China's foreign minister has suggested that Mongolia could become the next full member of the Shanghai Cooperation Organization, even though Mongolia has appeared far less eager to join the organization than other aspirants like India, Iran, and Pakistan.
At an event marking the 13th anniversary of the organization, Chinese Foreign Minister Wang Yi said: “We have received a message from the Mongolian prime minister on the occasion. Although we have not scrutinized the contents of this message yet, we regard it as a good signal,” he added. “Ten years have passed, and it is time to consider preparations for granting Mongolia a status of a full-fledged member of the SCO.”
That's an odd statement, particularly regarding the Mongolian prime minister's message. And in the past, Mongolia hasn't shown too much interest in becoming a full member, although it's been an observer since 2004. There are a number of reasons for that, wrote local analyst Mendee Jargalsaikhan in a 2012 paper (pdf). For one, Mongolia's ties to Central Asia are not particularly strong. In addition, Mongolia is a relatively successful democracy, and "the SCO is perceived in Ulaanbaatar as an 'authoritarian club' whose members main concern is their own regime security," Mendee writes. And SCO membership also could diminish Mongolia's foreign policy independence, exemplified by its "third neighbor" strategy of courting allies other than its two massive geographic neighbors, China and Russia. "Joining the SCO could ... weaken both Mongolia's domestic democratization efforts, and its international image with the European Union or the United States," Mendee writes.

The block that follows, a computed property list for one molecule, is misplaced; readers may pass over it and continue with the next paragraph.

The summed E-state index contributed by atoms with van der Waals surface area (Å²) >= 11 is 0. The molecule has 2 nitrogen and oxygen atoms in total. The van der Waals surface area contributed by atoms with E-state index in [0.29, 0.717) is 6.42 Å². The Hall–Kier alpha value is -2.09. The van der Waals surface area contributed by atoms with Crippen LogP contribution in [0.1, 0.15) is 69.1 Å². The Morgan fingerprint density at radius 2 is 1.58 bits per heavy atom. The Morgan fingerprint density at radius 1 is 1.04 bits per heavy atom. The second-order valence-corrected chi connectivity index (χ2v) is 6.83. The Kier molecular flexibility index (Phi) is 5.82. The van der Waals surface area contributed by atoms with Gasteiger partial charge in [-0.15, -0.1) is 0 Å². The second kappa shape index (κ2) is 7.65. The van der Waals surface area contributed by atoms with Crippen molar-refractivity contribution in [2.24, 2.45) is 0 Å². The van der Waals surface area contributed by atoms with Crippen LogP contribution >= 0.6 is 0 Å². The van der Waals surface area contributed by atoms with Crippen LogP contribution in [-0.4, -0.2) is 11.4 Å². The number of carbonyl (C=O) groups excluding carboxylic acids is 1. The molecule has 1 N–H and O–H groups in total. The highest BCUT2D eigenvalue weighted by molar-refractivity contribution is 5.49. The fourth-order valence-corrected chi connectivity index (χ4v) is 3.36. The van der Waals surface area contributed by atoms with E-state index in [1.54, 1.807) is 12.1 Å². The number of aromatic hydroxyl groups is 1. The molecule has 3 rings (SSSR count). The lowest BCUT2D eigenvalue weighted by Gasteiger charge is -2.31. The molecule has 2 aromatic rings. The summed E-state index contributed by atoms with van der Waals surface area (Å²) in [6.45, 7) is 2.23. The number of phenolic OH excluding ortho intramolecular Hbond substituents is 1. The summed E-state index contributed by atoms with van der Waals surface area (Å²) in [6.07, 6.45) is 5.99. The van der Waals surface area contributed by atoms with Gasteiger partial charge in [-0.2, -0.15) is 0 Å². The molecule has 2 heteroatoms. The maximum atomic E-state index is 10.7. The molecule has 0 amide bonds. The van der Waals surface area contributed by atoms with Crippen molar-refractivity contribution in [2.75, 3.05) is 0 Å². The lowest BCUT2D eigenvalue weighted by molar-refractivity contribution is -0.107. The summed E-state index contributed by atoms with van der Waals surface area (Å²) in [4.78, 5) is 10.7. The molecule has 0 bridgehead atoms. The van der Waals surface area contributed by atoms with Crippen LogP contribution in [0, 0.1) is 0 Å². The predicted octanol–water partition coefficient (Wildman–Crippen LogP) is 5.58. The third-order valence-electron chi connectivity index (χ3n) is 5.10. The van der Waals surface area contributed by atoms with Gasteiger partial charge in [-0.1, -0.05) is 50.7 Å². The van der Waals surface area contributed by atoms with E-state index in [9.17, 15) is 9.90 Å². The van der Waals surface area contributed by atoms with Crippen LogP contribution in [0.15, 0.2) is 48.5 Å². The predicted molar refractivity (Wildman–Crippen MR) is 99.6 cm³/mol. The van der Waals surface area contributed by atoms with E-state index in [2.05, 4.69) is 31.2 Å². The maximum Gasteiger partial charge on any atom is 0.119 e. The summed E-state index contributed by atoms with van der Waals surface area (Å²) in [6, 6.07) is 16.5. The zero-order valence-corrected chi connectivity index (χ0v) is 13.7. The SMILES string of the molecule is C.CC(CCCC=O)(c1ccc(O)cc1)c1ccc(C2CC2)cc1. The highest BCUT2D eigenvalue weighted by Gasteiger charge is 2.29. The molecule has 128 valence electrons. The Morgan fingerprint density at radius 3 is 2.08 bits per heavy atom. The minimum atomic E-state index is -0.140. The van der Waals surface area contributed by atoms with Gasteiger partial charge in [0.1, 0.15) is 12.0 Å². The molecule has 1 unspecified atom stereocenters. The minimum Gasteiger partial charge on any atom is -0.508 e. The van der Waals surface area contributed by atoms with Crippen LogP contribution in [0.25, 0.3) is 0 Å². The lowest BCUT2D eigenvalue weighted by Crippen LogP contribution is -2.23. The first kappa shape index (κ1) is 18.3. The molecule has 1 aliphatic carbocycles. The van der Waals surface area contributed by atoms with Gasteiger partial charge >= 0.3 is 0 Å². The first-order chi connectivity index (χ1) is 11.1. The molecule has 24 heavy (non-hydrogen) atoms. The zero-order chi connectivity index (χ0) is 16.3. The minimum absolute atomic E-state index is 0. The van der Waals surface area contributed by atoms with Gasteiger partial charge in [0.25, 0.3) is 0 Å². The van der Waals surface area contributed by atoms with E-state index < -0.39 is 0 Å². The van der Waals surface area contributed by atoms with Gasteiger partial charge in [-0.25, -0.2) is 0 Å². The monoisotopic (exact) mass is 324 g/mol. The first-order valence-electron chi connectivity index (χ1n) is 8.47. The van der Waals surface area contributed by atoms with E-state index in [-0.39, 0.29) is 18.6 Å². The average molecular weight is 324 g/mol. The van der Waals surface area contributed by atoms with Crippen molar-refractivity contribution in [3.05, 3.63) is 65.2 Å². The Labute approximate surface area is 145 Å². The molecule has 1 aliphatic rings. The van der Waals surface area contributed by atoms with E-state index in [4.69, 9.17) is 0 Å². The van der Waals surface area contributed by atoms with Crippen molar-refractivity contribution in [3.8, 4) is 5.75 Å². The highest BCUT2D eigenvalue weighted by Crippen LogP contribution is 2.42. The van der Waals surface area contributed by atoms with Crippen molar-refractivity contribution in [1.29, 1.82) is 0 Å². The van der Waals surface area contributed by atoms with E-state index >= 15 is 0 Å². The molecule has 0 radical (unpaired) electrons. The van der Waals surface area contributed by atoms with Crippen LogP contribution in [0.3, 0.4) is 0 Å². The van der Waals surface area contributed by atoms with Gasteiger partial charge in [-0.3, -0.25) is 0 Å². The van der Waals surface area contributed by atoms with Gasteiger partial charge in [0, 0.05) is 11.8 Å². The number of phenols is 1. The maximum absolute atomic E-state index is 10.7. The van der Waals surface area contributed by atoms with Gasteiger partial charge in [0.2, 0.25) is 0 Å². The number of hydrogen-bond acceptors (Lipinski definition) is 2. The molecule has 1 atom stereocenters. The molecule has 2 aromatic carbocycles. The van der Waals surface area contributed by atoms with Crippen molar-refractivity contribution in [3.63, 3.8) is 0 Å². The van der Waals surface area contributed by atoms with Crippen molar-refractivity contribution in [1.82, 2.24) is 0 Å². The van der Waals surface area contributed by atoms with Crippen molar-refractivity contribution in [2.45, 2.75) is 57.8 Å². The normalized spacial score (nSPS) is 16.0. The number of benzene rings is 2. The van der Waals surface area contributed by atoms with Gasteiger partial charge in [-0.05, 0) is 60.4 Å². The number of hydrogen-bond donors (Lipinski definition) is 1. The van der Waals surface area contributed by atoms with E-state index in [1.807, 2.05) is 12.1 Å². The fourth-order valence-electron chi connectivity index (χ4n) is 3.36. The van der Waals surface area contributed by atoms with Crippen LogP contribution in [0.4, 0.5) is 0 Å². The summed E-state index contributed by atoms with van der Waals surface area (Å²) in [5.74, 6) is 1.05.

Also in 2012, Richard Weitz wrote that there didn't seem much interest from the SCO's perspective, either:
Russia and China have apparently decided that Mongolia cannot join the SCO anytime soon. In addition to its being a geographic outlier, NATO’s recently expanding ties with Mongolia have attracted unfavorable commentary in the Chinese media, which accuses Mongolia of cultivating ties with NATO to balance and enhance its leverage with Beijing and Russia as part of its “third neighbor” policy. Mongolia has supplied troops to the NATO-led operations in Kosovo and Afghanistan, attended the recent Chicago summit, and become the first nation to receive an Individual Partnership and Cooperation Program from NATO.
So what may have changed? It's hard to say, but Mongolia may have come to the conclusion that in spite of the group's problems, it's useful to be be part of the decision-making process, Mendee told The Bug Pit. "It could be better in the room when they divide the cake," he said. And from the perspective of Russia and China, as they get closer as a result of the West-Russia rift in Ukraine, they may be trying to shore up their alliances, and Mongolia's absence was "a challenge to the legitimacy of the SCO," Mendee added.
So far there doesn't seem to be any comment from Ulaanbaatar. The next SCO summit will be in September in Dushanbe.